As can be seen in Fig. 1, the selection of network partners took place in two stages. After an initial selection of network partners in 2014, a further selection of so-called partner projects was made in 2016. A total of 40 partners were accepted into the de.NBI network and assigned to eight service centers. The distribution of the service centers in Germany and their thematic classification is shown in Fig. 2. The de.NBI network was to be managed by a coordinator with an administration office. Since I signaled that I would be available for such a coordinator role, I was appointed to this position by the BMBF. I carried out the tasks of the de.NBI coordinator from 2015 until the BMBF project ended in December 2021.
Fig. 1: The timeline of the development of the de.NBI network.
Fig. 2: de.NBI service centers in Germany. The lines point to the locations of the eight service centers (large circles). The smaller dots in the same color mark the partners of the respective service center. The location of the administration office is marked by a square.
The various task areas of the de.NBI network are shown in Fig. 3. Service and training represent the basic tasks. In the service area, the various analysis programs for the evaluation of life science data are provided. In the training area, training courses are offered to teach users how to use the analysis programs and how to handle the results obtained.
Fig. 3: The task areas of the de.NBI network
International cooperation with established bioinformatics infrastructures, especially in Europe, is mentioned as a further task of the de.NBI network. This task could be fulfilled by the participation of Germany in the European ELIXIR network. ELIXIR bundles the nationally existing bioinformatics infrastructures in Europe. A contract was made between Germany and ELIXIR in 2016, which regulates the rights and obligations of the German ELIXIR node. The German ELIXIR node is based on the bioinformatics infrastructure implemented by the de.NBI network.
Another task of the de.NBI network is dedicated to the establishment of an adequate compute structure. In 2017 (Fig. 1), the federated de.NBI cloud consisting of initially five sites was launched for this purpose, enabling all researchers from the life sciences to analyze their research data free of charge. To use the de.NBI-Cloud, a simple application is required. Such an application is usually reviewed within a week and the requested computing and storage capacities are allocated. In the meantime, the de.NBI Cloud has become the largest academic cloud in Germany.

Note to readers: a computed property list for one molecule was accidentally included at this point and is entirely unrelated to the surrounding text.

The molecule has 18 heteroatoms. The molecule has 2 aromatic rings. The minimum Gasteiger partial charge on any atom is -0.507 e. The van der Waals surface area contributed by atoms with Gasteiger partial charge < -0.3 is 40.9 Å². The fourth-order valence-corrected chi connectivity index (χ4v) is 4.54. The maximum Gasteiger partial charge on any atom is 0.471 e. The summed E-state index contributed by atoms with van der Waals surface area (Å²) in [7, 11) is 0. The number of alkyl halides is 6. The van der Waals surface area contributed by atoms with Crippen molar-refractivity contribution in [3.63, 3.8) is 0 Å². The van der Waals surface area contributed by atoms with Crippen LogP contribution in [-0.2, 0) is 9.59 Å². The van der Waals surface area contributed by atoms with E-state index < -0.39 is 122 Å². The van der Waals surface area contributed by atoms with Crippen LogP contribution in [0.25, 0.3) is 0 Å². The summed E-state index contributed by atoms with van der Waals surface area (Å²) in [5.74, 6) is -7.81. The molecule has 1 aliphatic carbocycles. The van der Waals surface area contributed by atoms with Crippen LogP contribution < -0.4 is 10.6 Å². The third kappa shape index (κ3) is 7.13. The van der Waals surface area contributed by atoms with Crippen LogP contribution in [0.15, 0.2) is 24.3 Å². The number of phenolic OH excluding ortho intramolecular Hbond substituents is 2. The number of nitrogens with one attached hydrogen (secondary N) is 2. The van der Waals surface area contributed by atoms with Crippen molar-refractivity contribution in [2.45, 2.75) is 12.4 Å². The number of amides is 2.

Collaboration between industrial companies and the de.NBI network is mediated by the de.NBI Industrial Forum. The Industrial Forum currently consists of more than 35 member companies, all of which work with life science data. Forum members have access to the achievements of the de.NBI network, e.g. they can preferentially participate in training events.
The last item to be mentioned in the de.NBI network's task areas is public relations. First and foremost, the de.NBI website (www.denbi.de) provides information about all events and activitites of the de.NBI network. The public is also informed via Twitter and LinkedIN. The de.NBI Quarterly Newsletter should also be mentioned, which summarizes the current events in a quarterly interval and thus describes the processes in the de.NBI network chronologically.
The successes of the de.NBI network
The presentation of the de.NBI network by means of its task areas facilitates the recognition of de.NBI successes. In the task area of structure and management, the de.NBI coordinator together with the de.NBI administration office succeeded in establishing a well-structured network. The establishment of a de.NBI steering group, in which one representative from each of the eight service centers and the coordinator had a seat, was helpful in this regard. This de.NBI steering committee, which met quarterly, decided on all issues related to the development and progress of the de.NBI network.